by admin

ATLANTA — David Brickman, senior vice president of Freddie Mac Multifamily, has some advice for business leaders. “If anyone comes along and gives you the option to put your company into conservatorship, don’t do it,” Brickman jokes.

Brickman and Jeffrey Hayward, senior vice president of Fannie Mae’s National Servicing Organization, spoke Tuesday about their optimism and frustrations of working for Fannie and Freddie. Their comments came during a panel discussion focusing on agency lending at the Mortgage Bankers Association’s annual commercial/multifamily finance conference.

Fannie and Freddie’s assets and operations have been under the control of the Federal Housing Financing Agency (FHFA) since 2008. The FHFA has put constraints on the agencies and is in control of the agencies’ operations for the foreseeable future.

“There’s a significant layer of control put on us, and we simply can’t control our own destiny,” said Brickman. “It’s hard to provide great strategic direction when you can’t control (your future).”

Despite the distractions, the agencies’ multifamily divisions posted exceptional years in 2011 from a production standpoint. Fannie Mae recorded approximately $24 billion of multifamily mortgage volume in 2011, a 46 percent jump from 2010, while Freddie Mac’s production tallied about $20.3 billion, a 32 percent increase from 2010.

Brickman and Hayward spoke highly of their employees in terms of their performance and character while working under the constraints of the federal government. Brickman is worried about retaining his employees in this uncertain time.

“Our people want to know what their futures hold and that they’re going to be paid, and we can’t provide that assurance.”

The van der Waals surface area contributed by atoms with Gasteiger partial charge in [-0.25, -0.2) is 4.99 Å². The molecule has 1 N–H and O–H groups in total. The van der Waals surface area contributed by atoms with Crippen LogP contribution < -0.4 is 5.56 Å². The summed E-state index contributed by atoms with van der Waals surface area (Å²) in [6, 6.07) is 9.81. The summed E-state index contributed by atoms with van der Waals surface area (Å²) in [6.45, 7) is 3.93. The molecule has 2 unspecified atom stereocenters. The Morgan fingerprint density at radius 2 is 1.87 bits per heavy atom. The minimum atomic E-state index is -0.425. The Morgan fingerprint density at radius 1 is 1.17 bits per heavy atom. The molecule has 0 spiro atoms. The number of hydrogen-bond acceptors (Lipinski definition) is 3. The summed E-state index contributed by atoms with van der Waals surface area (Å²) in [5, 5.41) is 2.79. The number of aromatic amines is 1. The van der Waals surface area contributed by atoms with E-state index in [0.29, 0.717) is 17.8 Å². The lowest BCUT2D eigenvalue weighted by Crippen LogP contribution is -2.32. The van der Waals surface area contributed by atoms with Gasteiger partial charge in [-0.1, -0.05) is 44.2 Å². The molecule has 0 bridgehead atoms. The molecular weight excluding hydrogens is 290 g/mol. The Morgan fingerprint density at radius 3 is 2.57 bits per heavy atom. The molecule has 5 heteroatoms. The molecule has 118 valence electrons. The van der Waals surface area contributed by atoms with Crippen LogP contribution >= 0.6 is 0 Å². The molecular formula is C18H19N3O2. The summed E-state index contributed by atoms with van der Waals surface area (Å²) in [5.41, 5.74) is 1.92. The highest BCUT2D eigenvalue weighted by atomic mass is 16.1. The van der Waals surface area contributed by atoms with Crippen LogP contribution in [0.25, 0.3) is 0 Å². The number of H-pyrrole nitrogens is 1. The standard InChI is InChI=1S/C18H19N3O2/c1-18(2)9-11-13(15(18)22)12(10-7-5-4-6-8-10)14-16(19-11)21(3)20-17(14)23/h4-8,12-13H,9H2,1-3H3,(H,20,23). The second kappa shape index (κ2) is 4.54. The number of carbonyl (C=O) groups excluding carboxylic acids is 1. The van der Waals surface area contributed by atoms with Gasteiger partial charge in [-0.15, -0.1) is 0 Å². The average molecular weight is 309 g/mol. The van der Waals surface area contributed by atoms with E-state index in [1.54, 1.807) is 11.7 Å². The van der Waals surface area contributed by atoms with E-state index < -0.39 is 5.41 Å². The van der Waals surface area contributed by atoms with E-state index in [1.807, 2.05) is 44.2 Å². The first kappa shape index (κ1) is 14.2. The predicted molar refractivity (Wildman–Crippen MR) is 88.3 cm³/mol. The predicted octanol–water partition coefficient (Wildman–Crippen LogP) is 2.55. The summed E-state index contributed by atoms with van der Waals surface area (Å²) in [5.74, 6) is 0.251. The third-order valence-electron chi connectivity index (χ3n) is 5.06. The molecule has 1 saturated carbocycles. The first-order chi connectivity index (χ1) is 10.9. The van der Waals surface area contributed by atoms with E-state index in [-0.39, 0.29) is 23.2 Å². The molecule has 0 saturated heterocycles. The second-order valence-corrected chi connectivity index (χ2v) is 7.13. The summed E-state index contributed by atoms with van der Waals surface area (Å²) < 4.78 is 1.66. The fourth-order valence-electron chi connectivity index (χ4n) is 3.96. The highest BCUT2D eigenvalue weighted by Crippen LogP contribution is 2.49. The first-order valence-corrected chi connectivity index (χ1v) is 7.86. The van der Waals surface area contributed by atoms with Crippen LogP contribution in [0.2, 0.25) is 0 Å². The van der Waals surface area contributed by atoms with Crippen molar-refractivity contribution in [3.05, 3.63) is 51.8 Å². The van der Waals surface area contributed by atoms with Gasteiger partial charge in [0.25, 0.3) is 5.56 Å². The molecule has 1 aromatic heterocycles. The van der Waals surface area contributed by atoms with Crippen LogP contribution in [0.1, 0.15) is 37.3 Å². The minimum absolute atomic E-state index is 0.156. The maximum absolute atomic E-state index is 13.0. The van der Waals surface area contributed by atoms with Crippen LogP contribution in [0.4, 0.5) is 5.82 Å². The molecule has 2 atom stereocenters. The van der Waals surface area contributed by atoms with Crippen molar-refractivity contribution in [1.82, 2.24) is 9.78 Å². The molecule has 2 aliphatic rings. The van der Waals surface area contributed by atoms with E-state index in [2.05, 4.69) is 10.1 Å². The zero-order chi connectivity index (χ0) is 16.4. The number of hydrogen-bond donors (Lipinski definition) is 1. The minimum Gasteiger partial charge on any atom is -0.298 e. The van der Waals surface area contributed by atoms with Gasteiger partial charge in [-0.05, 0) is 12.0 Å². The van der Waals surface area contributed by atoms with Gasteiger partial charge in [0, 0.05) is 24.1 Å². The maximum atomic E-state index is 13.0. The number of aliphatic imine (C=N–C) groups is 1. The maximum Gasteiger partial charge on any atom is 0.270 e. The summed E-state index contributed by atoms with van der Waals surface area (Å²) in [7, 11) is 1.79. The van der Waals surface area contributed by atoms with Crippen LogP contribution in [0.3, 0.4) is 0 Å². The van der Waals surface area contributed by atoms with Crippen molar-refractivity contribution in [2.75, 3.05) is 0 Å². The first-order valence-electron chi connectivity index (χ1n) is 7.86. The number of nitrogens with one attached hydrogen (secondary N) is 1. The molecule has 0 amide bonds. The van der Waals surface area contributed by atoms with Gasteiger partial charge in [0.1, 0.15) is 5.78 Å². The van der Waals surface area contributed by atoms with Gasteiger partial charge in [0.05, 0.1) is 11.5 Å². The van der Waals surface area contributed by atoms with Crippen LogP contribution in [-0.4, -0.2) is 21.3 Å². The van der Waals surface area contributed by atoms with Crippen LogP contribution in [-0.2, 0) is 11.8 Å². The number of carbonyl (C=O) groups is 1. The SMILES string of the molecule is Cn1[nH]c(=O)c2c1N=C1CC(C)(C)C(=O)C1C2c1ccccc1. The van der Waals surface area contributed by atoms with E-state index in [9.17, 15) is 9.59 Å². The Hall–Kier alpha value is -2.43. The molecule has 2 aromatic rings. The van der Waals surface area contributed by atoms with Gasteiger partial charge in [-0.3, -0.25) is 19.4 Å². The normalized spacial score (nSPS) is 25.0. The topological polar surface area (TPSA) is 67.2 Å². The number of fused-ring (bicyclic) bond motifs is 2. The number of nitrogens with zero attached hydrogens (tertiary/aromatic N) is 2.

There is a perception among some industry outsiders that Fannie and Freddie’s employees should be paid differently than other professionals in the field. Hayward disputes this notion.

“I don’t see where our customers are challenged on how they pay their people, and yet our people are being challenged,” said Hayward. “Anybody who aspires to think that they can run a company with a $5 trillion balance sheet, or $200 billion multifamily (division) with people of lesser quality is preposterous.”

The panel convened at a time of great uncertainty surrounding the future of the two agencies. In the past 5 months, the CEO of Freddie Mac, Charles Haldeman, and Fannie Mae, Michael Williams, have stepped down from their posts.

Furthermore, there is legislation in Congress that has been proposed by Sen. Bob Corker (R-Tenn.) and Sen. Johnny Isakson (R-Ga.). The bills propose to effectively unwind the two agencies in a 10-year span.

The panel’s moderator, Michael Berman, president and CEO of CW Capital, reiterated that legislation will likely not be passed this year but would instead frame the debate for the coming years when action will likely occur.

Other panelists included David Roberts, president and CEO of Grandbridge Real Estate Capital, and Steven Wendel, managing director of Deutsche Bank Berkshire Mortgage. Wendel took the opportunity at the panel to highlight the new logo for Deutsche Bank Berkshire once it takes its new name, Berkeley Point Capital.

Brickman projects Freddie’s multifamily volume to range from $20 billion to $24 billion in 2012 with less market share, while Hayward expects Fannie’s market share to remain the same. Brickman also said that Freddie has invested some money back into the company’s infrastructure and platform, even though the agency is in conservatorship.

While their fates rest with Congress, the agencies are both searching for CEOs. Brickman kiddingly issued an open invitation to apply for Freddie Mac’s CEO post.

“It pays at least a dollar and has all the opportunity to be indicted by Congress.”

— John Nelson

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